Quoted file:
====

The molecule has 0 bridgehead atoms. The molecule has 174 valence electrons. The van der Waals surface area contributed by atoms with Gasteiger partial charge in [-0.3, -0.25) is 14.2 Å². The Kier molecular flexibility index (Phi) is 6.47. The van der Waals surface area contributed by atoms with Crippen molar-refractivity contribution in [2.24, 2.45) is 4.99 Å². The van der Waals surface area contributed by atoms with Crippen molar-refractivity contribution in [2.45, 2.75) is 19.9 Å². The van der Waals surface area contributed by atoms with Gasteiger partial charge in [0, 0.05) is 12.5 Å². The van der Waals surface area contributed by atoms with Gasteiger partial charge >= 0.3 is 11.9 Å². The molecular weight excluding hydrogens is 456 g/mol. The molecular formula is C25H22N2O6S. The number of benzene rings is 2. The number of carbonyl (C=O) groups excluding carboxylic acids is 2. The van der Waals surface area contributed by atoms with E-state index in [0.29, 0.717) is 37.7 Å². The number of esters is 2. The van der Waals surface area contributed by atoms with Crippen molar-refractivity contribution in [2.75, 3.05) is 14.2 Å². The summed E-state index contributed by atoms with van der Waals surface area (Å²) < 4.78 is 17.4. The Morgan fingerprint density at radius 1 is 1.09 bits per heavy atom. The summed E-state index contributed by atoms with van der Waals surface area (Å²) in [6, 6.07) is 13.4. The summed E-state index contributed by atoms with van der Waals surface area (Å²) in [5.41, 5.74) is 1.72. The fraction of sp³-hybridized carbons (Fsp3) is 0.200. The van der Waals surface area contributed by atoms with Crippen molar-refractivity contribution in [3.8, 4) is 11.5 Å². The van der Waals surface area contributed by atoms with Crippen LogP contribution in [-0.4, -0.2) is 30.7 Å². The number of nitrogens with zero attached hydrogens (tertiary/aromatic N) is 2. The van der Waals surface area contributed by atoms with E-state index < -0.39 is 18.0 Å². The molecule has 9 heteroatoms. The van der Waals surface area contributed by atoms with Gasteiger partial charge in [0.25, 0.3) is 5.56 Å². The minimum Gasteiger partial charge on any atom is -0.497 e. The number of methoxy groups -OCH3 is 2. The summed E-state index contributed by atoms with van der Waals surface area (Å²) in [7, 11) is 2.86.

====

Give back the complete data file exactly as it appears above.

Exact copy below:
The molecule has 0 bridgehead atoms. The molecule has 174 valence electrons. The van der Waals surface area contributed by atoms with Gasteiger partial charge in [-0.3, -0.25) is 14.2 Å². The Kier molecular flexibility index (Phi) is 6.47. The van der Waals surface area contributed by atoms with Crippen molar-refractivity contribution in [2.24, 2.45) is 4.99 Å². The van der Waals surface area contributed by atoms with Crippen molar-refractivity contribution in [2.45, 2.75) is 19.9 Å². The van der Waals surface area contributed by atoms with Gasteiger partial charge in [0, 0.05) is 12.5 Å². The van der Waals surface area contributed by atoms with Gasteiger partial charge >= 0.3 is 11.9 Å². The molecular weight excluding hydrogens is 456 g/mol. The molecular formula is C25H22N2O6S. The number of benzene rings is 2. The number of carbonyl (C=O) groups excluding carboxylic acids is 2. The van der Waals surface area contributed by atoms with E-state index in [0.29, 0.717) is 37.7 Å². The number of esters is 2. The van der Waals surface area contributed by atoms with Crippen molar-refractivity contribution in [2.75, 3.05) is 14.2 Å². The summed E-state index contributed by atoms with van der Waals surface area (Å²) < 4.78 is 17.4. The Morgan fingerprint density at radius 1 is 1.09 bits per heavy atom. The summed E-state index contributed by atoms with van der Waals surface area (Å²) in [6, 6.07) is 13.4. The summed E-state index contributed by atoms with van der Waals surface area (Å²) in [5.41, 5.74) is 1.72. The fraction of sp³-hybridized carbons (Fsp3) is 0.200. The van der Waals surface area contributed by atoms with Crippen molar-refractivity contribution in [3.8, 4) is 11.5 Å². The van der Waals surface area contributed by atoms with Crippen LogP contribution in [-0.4, -0.2) is 30.7 Å². The number of nitrogens with zero attached hydrogens (tertiary/aromatic N) is 2. The van der Waals surface area contributed by atoms with E-state index < -0.39 is 18.0 Å². The molecule has 9 heteroatoms. The van der Waals surface area contributed by atoms with Gasteiger partial charge in [0.25, 0.3) is 5.56 Å². The minimum Gasteiger partial charge on any atom is -0.497 e. The number of methoxy groups -OCH3 is 2. The summed E-state index contributed by atoms with van der Waals surface area (Å²) in [7, 11) is 2.86.